OpenLiteSpeed 1.1 (With SPDY!)

Last Friday, we released OpenLiteSpeed 1.1. OpenLiteSpeed 1.1 introduces a big advance : SPDY.  Most of you have probably heard of SPDY, Google’s bid to improve upon HTTP protocol. SPDY aims to reduce page load times through a number of measures: SPDY compresses headers and works to reduce redundant headers. More importantly, SPDY works to reduce page latency by introducing a SPDY communication layer on top of SSL and below HTTP. This layer is capable of opening multiplexed streams, which means that many requests can be processed simultaneously through a single connection. SPDY also has advanced features allowing the server to push or hint to the client content that the client hasn’t requested. Normally, a server can only serve content the client has specifically requested, even if the server knows that a certain page will involve content the client hasn’t requested yet. (If this feature is allowed by the client) SPDY servers can push content they know the client will need, or at least hint at content the client should request.

The Chromium Projects people (the developers of SPDY) have “observed up to 64% reductions in page load times in SPDY”. Currently, though, only 0.9% of the Web supports SPDY. Now you can help change that with OpenLiteSpeed 1.1. OpenLiteSpeed 1.1 supports both SPDY version 2 and SPDY version 3, something which few other servers can claim. Besides increased speed and bug fixes, SPDY/3 introduces flow control, a feature meant to make sure the server can hold back certain streams that are becoming backed up. This should allow servers to serve multiple connections with more stability.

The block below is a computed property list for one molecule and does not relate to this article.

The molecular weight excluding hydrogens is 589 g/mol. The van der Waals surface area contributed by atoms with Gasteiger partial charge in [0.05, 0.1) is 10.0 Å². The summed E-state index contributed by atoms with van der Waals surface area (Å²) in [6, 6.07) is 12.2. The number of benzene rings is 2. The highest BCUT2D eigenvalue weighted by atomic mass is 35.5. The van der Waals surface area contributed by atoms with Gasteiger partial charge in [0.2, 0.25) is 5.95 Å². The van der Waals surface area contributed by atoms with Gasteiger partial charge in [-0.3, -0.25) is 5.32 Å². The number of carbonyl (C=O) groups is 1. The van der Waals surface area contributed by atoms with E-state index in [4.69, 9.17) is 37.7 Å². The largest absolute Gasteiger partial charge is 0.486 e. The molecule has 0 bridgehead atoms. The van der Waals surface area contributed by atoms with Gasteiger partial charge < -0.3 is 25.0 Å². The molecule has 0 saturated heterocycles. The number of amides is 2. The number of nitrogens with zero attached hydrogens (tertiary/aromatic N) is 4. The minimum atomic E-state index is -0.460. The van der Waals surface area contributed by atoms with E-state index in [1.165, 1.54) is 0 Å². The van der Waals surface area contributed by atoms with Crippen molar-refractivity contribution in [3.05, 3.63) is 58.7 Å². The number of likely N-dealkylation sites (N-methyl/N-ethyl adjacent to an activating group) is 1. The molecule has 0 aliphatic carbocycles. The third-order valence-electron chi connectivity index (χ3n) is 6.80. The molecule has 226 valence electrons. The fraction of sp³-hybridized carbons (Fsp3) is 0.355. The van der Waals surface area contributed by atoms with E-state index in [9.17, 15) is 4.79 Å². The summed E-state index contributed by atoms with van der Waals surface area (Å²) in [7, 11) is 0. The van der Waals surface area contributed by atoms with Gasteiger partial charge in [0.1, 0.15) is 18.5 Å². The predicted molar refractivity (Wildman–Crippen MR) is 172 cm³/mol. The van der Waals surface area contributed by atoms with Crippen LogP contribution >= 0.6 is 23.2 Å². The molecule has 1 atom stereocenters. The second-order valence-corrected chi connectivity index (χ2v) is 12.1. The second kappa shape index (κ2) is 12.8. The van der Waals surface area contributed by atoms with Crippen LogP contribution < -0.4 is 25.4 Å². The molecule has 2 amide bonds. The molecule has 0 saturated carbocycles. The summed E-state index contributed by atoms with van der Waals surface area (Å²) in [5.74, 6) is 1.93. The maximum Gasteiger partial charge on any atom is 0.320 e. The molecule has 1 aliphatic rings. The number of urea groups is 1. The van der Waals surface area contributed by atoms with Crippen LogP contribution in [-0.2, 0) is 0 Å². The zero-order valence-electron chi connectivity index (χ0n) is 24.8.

OpenLiteSpeed 1.1 does not come with SPDY enabled by default. To enable SPDY, you must configure OpenLiteSpeed with SPDY, using the ./configure --enable-spdy command when installing OpenLiteSpeed 1.1. Also, because the SPDY layers exists on top of SSL, SPDY requires SSL. Thus it works only on HTTPS sites. The Chromium Projects developers note that they “believe that the long-term future of the web depends on a secure network connection” and thus every site should use SSL. While there has been some discussion over the best way to improve HTTP and what will be included in HTTP 2.0, everyone agrees that SPDY is an improvement upon HTTP 1.1.

Welcome to a newer, SPDYer LiteSpeed!

Note: SPDY requires OpenSSL 1.0.1.

Related Posts